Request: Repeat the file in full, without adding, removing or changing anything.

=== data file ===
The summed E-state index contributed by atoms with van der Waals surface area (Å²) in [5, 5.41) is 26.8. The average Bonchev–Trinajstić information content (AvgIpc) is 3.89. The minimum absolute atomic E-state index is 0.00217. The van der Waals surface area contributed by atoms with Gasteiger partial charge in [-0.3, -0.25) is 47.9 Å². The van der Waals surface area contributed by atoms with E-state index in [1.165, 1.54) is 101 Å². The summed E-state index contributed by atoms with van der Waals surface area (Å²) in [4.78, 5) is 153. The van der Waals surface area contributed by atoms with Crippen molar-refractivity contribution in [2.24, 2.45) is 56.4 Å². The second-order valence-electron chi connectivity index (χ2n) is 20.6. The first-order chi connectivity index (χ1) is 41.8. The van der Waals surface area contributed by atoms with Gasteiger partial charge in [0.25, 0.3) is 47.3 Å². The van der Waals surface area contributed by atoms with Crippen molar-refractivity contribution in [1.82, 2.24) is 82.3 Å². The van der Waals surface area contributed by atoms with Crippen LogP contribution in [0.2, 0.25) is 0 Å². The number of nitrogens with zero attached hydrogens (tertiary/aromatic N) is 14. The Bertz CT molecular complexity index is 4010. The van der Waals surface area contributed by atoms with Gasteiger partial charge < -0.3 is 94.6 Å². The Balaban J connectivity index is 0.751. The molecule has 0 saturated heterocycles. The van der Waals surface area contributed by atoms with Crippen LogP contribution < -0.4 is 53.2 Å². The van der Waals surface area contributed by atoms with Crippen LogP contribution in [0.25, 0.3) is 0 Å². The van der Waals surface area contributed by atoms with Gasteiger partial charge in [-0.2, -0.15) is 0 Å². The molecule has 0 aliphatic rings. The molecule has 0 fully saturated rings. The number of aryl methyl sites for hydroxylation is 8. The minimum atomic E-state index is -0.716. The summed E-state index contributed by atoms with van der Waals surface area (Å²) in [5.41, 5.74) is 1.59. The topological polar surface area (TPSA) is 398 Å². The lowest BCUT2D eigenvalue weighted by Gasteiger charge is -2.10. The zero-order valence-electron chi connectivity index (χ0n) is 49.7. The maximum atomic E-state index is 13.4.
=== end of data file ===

The summed E-state index contributed by atoms with van der Waals surface area (Å²) in [5, 5.41) is 26.8. The average Bonchev–Trinajstić information content (AvgIpc) is 3.89. The minimum absolute atomic E-state index is 0.00217. The van der Waals surface area contributed by atoms with Gasteiger partial charge in [-0.3, -0.25) is 47.9 Å². The van der Waals surface area contributed by atoms with E-state index in [1.165, 1.54) is 101 Å². The summed E-state index contributed by atoms with van der Waals surface area (Å²) in [4.78, 5) is 153. The van der Waals surface area contributed by atoms with Crippen molar-refractivity contribution in [2.24, 2.45) is 56.4 Å². The second-order valence-electron chi connectivity index (χ2n) is 20.6. The first-order chi connectivity index (χ1) is 41.8. The van der Waals surface area contributed by atoms with Gasteiger partial charge in [0.25, 0.3) is 47.3 Å². The van der Waals surface area contributed by atoms with Crippen molar-refractivity contribution in [1.82, 2.24) is 82.3 Å². The van der Waals surface area contributed by atoms with Crippen LogP contribution in [0.2, 0.25) is 0 Å². The number of nitrogens with zero attached hydrogens (tertiary/aromatic N) is 14. The Bertz CT molecular complexity index is 4010. The van der Waals surface area contributed by atoms with Gasteiger partial charge < -0.3 is 94.6 Å². The Balaban J connectivity index is 0.751. The molecule has 0 saturated heterocycles. The van der Waals surface area contributed by atoms with Crippen LogP contribution < -0.4 is 53.2 Å². The van der Waals surface area contributed by atoms with Crippen LogP contribution in [0.25, 0.3) is 0 Å². The van der Waals surface area contributed by atoms with Gasteiger partial charge in [-0.2, -0.15) is 0 Å². The molecule has 0 aliphatic rings. The molecule has 0 fully saturated rings. The number of aryl methyl sites for hydroxylation is 8. The minimum atomic E-state index is -0.716. The summed E-state index contributed by atoms with van der Waals surface area (Å²) in [5.41, 5.74) is 1.59. The topological polar surface area (TPSA) is 398 Å². The lowest BCUT2D eigenvalue weighted by Gasteiger charge is -2.10. The zero-order valence-electron chi connectivity index (χ0n) is 49.7. The maximum atomic E-state index is 13.4.